The issue of food contaminated with bacteria such as Listeria and salmonella was the fifth highest concern – rated as ‘very worrying’ by less than a quarter of the 26,691 respondents that took part in the research carried out by Eurobarometer and published yesterday by the European Food Safety Authority (EFSA).
Almost two thirds of Europe’s citizens said they had confidence in information from EFSA and national food safety bodies. But conversely opinion was much more divided on whether such bodies delivered independent scientific advice.
Some 31 per cent of consumers expressed fears over the presence in food of chemicals like pesticides, while 30 per cent said they were concerned about both antibiotics and hormones in meat and animal cloning. Pollutants such as dioxins and mercury troubled 29 per cent of respondents, while bacterial contamination was cited by 23 per cent of people. Only 15 per cent were worried about possible nutritional risks like putting on weight or not having a healthy/balanced diet.
Institutions such as EFSA and national food safety bodies were rated as a trustworthy source of information by 64 per cent of people. However, family doctors were the most trusted source on 84 per cent, followed by friends and family on 82 per cent. Only 47 per cent had faith in information from national governments.
Almost half of respondents said they ignored food-related stories that appeared in the media or on the internet – with a greater tendency to disregard information on diet and health issues (29 per cent) than on food safety risks (24 per cent).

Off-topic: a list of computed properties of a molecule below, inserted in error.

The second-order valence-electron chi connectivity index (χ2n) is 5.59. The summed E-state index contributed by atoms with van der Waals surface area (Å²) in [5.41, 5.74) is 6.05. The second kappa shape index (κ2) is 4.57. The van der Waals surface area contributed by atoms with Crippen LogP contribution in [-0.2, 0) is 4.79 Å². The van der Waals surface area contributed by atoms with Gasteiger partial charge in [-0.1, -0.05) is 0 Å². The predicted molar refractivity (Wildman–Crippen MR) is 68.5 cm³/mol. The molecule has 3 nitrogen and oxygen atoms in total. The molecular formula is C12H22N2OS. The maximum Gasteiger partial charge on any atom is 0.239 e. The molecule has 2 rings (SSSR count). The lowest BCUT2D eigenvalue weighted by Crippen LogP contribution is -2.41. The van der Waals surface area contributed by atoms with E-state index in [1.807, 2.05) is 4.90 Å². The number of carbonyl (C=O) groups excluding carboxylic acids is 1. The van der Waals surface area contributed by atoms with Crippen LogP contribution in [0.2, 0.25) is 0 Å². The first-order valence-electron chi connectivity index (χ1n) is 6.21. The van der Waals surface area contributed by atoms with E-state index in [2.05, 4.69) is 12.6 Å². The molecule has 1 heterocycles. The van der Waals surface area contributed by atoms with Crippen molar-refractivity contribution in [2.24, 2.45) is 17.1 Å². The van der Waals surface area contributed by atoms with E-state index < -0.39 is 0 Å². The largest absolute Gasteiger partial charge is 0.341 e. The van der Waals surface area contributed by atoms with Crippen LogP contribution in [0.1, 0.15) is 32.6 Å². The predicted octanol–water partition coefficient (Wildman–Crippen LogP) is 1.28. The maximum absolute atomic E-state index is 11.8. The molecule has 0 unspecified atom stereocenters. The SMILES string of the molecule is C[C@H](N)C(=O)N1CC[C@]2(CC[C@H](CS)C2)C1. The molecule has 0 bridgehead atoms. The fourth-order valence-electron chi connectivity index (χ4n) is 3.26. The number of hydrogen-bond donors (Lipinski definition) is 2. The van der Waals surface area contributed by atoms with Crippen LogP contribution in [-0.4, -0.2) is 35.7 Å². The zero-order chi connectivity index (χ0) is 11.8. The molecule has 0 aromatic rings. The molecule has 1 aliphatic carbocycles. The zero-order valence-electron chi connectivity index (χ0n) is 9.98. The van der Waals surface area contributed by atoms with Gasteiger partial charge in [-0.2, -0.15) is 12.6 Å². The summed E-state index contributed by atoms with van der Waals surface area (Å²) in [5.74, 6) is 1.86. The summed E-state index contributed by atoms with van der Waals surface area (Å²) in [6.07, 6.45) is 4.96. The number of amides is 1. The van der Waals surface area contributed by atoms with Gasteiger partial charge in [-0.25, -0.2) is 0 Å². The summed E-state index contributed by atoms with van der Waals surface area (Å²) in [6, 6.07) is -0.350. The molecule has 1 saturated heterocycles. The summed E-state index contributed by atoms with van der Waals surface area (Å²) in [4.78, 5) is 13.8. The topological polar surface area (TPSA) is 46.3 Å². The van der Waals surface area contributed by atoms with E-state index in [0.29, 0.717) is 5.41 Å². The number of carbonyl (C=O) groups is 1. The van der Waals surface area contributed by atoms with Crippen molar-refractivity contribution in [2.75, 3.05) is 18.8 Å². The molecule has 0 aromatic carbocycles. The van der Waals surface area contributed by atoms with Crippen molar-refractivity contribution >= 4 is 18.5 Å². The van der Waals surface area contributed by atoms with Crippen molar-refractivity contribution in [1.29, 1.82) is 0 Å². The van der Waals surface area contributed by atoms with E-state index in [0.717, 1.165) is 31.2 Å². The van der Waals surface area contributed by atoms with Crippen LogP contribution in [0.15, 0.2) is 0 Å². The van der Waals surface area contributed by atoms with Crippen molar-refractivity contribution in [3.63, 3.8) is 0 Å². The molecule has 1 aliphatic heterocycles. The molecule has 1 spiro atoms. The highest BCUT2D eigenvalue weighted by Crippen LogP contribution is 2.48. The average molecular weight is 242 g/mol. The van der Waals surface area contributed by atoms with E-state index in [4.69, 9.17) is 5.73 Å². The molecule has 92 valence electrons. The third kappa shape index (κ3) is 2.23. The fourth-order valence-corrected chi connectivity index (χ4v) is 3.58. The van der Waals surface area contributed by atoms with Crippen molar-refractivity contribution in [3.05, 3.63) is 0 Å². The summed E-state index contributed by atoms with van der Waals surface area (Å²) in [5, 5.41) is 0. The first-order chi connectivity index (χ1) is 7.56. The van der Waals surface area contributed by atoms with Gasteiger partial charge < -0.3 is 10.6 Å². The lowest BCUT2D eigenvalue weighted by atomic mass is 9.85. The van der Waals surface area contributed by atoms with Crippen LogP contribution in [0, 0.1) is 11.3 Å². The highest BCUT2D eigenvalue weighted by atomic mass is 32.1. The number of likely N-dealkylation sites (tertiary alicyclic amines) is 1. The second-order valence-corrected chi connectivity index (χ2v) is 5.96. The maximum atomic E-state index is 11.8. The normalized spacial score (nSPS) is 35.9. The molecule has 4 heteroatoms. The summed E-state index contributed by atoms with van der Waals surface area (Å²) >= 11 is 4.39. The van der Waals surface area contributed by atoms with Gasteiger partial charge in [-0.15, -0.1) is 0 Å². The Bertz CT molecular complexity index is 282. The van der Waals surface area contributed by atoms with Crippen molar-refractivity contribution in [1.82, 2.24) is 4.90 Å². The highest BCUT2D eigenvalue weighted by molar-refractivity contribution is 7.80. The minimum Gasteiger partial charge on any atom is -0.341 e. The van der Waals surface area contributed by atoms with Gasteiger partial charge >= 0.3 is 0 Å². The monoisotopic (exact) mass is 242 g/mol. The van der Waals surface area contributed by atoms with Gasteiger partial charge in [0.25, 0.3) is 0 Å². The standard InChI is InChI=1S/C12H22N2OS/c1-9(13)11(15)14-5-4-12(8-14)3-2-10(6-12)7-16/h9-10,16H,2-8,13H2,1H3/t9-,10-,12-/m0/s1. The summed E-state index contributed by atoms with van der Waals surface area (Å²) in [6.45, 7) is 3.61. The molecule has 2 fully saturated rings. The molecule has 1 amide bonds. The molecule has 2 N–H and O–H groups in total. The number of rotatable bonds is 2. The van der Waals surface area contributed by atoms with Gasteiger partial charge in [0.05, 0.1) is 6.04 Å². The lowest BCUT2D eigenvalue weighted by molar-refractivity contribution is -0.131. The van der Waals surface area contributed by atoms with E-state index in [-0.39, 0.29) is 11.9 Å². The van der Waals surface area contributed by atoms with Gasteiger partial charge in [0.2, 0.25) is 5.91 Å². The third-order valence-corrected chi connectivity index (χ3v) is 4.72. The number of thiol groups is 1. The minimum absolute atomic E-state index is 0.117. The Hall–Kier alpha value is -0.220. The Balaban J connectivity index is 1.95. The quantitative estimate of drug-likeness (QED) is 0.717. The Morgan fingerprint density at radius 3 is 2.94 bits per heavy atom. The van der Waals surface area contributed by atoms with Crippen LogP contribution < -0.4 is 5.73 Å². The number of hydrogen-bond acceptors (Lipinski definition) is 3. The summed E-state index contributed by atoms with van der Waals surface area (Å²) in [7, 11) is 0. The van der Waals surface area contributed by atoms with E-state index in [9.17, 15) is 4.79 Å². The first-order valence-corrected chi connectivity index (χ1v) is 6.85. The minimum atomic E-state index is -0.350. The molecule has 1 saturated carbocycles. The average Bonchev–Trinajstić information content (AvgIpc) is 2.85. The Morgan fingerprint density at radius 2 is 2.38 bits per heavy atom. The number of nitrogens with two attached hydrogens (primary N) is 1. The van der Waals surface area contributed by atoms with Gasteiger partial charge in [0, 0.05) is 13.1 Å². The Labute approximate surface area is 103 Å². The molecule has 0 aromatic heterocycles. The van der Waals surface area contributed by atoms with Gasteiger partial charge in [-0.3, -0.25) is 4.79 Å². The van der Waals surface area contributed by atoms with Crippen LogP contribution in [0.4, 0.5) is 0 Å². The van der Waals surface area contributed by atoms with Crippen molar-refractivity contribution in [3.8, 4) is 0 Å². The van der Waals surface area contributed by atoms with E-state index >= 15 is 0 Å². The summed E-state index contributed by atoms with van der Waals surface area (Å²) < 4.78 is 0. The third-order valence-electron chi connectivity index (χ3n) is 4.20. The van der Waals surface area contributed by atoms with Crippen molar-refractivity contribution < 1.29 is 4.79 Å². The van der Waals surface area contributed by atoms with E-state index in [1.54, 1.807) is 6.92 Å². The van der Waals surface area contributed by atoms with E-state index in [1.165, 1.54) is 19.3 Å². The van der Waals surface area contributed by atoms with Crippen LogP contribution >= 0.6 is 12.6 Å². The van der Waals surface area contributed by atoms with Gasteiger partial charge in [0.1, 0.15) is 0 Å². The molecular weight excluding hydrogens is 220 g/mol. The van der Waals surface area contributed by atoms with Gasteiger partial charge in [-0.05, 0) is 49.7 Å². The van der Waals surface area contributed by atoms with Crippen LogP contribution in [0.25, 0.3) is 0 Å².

The survey also found that consumers broadly believe public bodies work effectively to ensure food is safe. Two thirds said that 'there are strict laws in the EU to make sure that food is safe', a while 63 per cent believed that 'food produced in the EU is safer than that imported from outside the EU'. These results showed a significant increase compared to the first survey conducted in 2005, said EFSA.
But the research revealed ambivalence in consumer attitudes over whether scientific advice and public authorities are independent from other interests. While 46 per cent agreed that public authorities in the EU view the health of citizens as more important than the profits of producers (up 7 percentage points on 2005), 42 per cent disagreed with this and 12 per cent said they didn’t know. Asked whether ‘scientific advice on food-related risks is independent of commercial or political interests’, 47 per cent of respondents agreed, with 41per cent disagreeing.
More than 81 per cent of people said public authorities should do more to ensure that food is healthy and to inform people about healthy diets and lifestyles.
“Understanding consumers’ perception of risk is critical to providing timely, clear and effective communications regarding food safety”, said EFSA executive director Catherine Geslain-Lanéelle.
To read a summary of the survey click HERE